I think about it. “Coca leaf tea.”

“I can’t hear you.”

“Coca leaf tea!”

The quarters stay steady.

“Sencha rose?”

She whips me across the abdomen. “Sencha Rose is not specialty!”

I frantically search my memory banks.  There is one tea.  It’s from China and of the particular variety they stock only 300 bricks were ever produced.  But what is it called?  Pearl?  Po-Er?  It’s some kind of Chinese name.  

“Pearl?” I venture.

“What did you say?” 

“Pearl,” I say again.

She throws back her head and laughs.  “There is no ‘Pearl’ tea here, my dear.  There is only Pu-erh.  It is the most exquisite tea we have.”

I was so close. “Pu-erh! Pu-erh!  Pu-errrrrrrr!” I scream, but it’s too late. There’s a grunt and the sock whizzes through the air. I gasp for breath and look up at Adriana. She’s smiling and stroking the sock of quarters as if it were a Shar Pei. I groan with delicious pain and slip into unconsciousness…

Located in the leafy Chapinero Alto district, Taller de Te is the best tea shop in Bogota.  In a country known for its coffee, Taller de Te has distinguished itself in the world of tea.  The shop boasts exotic teas from around the world: coca leaf tea, high-grade matcha tea, and an exotic Pu-erh of which only 300 bricks were produced. Sometimes when I go into the shop I just sit and there and mutter the words Pu-erh to myself. I’m not quite sure how to pronounce it, but I love how it rolls off the tongue. Pu-erh. Pu-erh. Pu-errrrrrrrrrrrrrrrrh.

Today Taller de Te is crowded. This is usually not the case. Usually I’m the only customer. But today is Saturday and the Bogotanos are out in force. They need their tea, they need it loose-leaf, and they need it now. The shop is buzzing. It smells like cheap glue because Carla, one of other owners, is making crafts. I feel 70% happy and 30% like I might pass out. I’ve just ordered a “Bollywood Chai Tea” for the horrendous price of 10,000 COP (3.40 USD). The music that’s playing is tasteful. For some reason the fact that it’s so tasteful is irritating. What standard of perfection! I shall never live up to it. I am flesh and bone. I experience primitive emotions like lust and envy. I do not deserve to drink this tea. I deserve to be flogged by Adriana. Pu-erh! Pu-erh!

My chai latte comes. It smells like a gingerbread house. It smells like Christmas. I feel like I’m Hansel of Hansel and Gretel, being led toward the house of a witch. Except instead of breadcrumbs dotting the path there are tiny cups of steaming-hot chai. And instead of being in the forest I’m in a South American metropolis. And instead of being led toward the house of a witch I’m being led towards Adriana, who in real life is polite and helpful, with cute bangs and skin like the soft glow of a sunrise. She might be the most beautiful tea shop worker in northeastern Bogota. She places the chai latte in front me. I say “Thank you.” She says, “OK.”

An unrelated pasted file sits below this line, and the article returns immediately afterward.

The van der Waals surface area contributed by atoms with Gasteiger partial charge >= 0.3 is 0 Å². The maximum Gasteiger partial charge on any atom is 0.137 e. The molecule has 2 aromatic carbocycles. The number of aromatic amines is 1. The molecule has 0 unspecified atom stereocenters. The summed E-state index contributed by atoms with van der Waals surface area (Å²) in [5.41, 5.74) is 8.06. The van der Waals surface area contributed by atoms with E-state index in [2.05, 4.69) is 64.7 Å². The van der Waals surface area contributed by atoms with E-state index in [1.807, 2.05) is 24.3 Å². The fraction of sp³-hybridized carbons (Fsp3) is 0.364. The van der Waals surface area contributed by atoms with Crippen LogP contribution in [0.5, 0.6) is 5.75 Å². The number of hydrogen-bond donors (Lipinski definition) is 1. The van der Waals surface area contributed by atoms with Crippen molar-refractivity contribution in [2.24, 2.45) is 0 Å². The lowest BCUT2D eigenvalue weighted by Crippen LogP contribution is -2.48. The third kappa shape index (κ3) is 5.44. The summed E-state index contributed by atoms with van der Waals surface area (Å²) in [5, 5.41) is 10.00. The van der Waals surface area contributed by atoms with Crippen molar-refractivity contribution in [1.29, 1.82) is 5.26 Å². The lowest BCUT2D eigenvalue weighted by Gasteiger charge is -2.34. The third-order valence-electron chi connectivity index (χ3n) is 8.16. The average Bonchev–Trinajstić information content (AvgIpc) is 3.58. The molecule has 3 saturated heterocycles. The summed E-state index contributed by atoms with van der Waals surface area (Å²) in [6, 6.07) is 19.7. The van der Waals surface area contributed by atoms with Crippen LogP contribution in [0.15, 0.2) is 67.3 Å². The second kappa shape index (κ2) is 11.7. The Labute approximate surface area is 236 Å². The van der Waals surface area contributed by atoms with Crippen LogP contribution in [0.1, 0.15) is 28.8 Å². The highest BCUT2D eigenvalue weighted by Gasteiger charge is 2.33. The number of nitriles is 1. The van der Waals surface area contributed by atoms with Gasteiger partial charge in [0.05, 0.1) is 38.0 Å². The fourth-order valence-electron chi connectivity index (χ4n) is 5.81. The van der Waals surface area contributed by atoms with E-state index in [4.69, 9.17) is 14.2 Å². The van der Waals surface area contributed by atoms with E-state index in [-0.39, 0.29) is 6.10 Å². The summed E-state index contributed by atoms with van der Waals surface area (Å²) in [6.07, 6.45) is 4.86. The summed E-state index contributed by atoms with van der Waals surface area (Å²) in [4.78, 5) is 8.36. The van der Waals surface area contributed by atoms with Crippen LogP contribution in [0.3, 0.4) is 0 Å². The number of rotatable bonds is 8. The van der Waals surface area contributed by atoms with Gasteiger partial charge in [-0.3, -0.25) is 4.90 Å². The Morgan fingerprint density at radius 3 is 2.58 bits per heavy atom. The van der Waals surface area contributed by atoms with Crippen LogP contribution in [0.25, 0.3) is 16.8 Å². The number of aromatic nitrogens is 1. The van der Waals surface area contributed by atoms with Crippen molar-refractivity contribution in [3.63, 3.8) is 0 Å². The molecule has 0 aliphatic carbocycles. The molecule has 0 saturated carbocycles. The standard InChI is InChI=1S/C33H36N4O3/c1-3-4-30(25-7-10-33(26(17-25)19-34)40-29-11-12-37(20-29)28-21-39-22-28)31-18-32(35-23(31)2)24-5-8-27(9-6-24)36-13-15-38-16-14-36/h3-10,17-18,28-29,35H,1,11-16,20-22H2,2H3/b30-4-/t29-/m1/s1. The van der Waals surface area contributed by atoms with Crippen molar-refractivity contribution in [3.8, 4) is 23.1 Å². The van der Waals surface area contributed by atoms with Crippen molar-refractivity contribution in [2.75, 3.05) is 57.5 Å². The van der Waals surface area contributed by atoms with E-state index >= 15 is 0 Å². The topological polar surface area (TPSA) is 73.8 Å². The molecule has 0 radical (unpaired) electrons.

The chai is delicious. It’s perfectly sweetened with panela (sugarcane). Not too sweet, though — Adriana would never allow that. I sip it and gaze into the garden. Night falls around us in this garden of chai and evil. The spices are exquisite. I detect cardamom. I slip into a kind of reverie and soon the tea is gone. I’m not satisfied; I want more. But more what? More milk? More spices? More tasteful decoration?

I look over at Adriana.  In my mind she hikes up her skirt to show off her hip-length boots and reaches for a sock of quarters. She knows what I want more of. Pu-erh. Pu-erh! Pu-errrrrrrrrrrrrrrrrrrrrrrrrrrrrrrrrrrrrrrrrrrrrrrrrrrrh.

 

Sex and Coffee in Bogota

Aeropress at Amor Perfecto.

Aeropress at Amor Perfecto.

It looks like a sex shop.  It has a bright red facade with the words “Amor perfecto” (“Perfect Love”) in white lettering and a little sign on top that depicts only a heart.  Indeed, if I hadn’t been told explicitly on several occasions that it wasn’t a sex shop, I’d probably still think it was.

I go there for the first time with my Swiss computer programmer roommate Victor.  Victor gets a latte and I an aeropress. We sit in one of the booths, which is the color of a bouquet of roses.  The seats are a little too close together.  It’s a little too intimate.  I don’t remember exactly what we talked about.  I think we might’ve talked about Africa.

The coffee looks exquisite.  It’s served in a glass carafe and has an opaque quality, as if Monet accidentally spilled the contents of his palette into a jar and mixed them until they were brown.  It tastes exquisite, too — it has that plant-like, almost tea-like flavor that I associate with good coffee.  It’s not even in the same league as the tinto (drip) that’s usually served in Colombia.  I would argue that tinto shouldn’t even be called coffee.  It’s like piling a mound of snow in your backyard and calling it a ski resort.  No, this cup of coffee is the real deal. Finally, Colombia.  Finally.

Victor and I continue to talk about Lord-knows-what.  I remember saying at least three times, “Dude, this place looks like a sex shop.  They need to change the entry.”  I like Victor — he’s a real snake in the grass.  He’s smart and modest and insightful.  Plus he has a ponytail.  And not a ponytail to be cool — he just likes having a ponytail.

On the way out I ask the guy working if the differences between the different methods of coffee preparation — V60, chemex, syphon, aeropress, French press — are really that noticeable.

“If you were blindfolded,” I say, “could you tell the difference?”

“What do you know about blindfolds?” he says, winking, while the female employee produces a short leather whip and what appear to be wrist cuffs.

Actually, this doesn’t happen.  The guy says, “Oh, absolutely.  For instance, the difference between an aeropress and a French press? Massive.”

Sure, buddy, I want to say, but instead just nod my head and say, “Oh.”

Outside, Victor starts down the street toting his ponytail.  I stop again to admire the heinous facade and think again, They really need to change that.  At least include the word coffee somewhere. As we’re walking away I think I hear the crack of a whip and the shrill call of female laughter, but it might just be the screech of brakes on Carrera 4.  I trot to catch up with Victor, leaving Bogota’s best sex — coffee shop behind.